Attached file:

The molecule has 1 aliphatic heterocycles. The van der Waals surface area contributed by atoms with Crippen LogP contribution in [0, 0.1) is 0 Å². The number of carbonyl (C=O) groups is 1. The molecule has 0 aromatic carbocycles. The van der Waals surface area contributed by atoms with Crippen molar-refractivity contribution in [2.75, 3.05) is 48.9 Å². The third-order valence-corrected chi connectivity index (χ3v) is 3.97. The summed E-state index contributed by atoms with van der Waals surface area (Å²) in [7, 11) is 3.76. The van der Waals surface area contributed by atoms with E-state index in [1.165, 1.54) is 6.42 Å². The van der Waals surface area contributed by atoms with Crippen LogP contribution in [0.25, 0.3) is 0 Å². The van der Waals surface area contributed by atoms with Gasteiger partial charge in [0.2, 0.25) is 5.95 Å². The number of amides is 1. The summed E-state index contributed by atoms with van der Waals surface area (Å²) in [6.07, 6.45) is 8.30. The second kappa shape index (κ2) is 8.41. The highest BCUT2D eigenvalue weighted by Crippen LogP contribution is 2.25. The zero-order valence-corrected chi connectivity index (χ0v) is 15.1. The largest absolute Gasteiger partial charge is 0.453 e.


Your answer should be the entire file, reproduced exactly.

The molecule has 1 aliphatic heterocycles. The van der Waals surface area contributed by atoms with Crippen LogP contribution in [0, 0.1) is 0 Å². The number of carbonyl (C=O) groups is 1. The molecule has 0 aromatic carbocycles. The van der Waals surface area contributed by atoms with Crippen molar-refractivity contribution in [2.75, 3.05) is 48.9 Å². The third-order valence-corrected chi connectivity index (χ3v) is 3.97. The summed E-state index contributed by atoms with van der Waals surface area (Å²) in [7, 11) is 3.76. The van der Waals surface area contributed by atoms with E-state index in [1.165, 1.54) is 6.42 Å². The van der Waals surface area contributed by atoms with Crippen LogP contribution in [0.25, 0.3) is 0 Å². The van der Waals surface area contributed by atoms with Gasteiger partial charge in [0.2, 0.25) is 5.95 Å². The number of amides is 1. The summed E-state index contributed by atoms with van der Waals surface area (Å²) in [6.07, 6.45) is 8.30. The second kappa shape index (κ2) is 8.41. The highest BCUT2D eigenvalue weighted by Crippen LogP contribution is 2.25. The zero-order valence-corrected chi connectivity index (χ0v) is 15.1. The largest absolute Gasteiger partial charge is 0.453 e.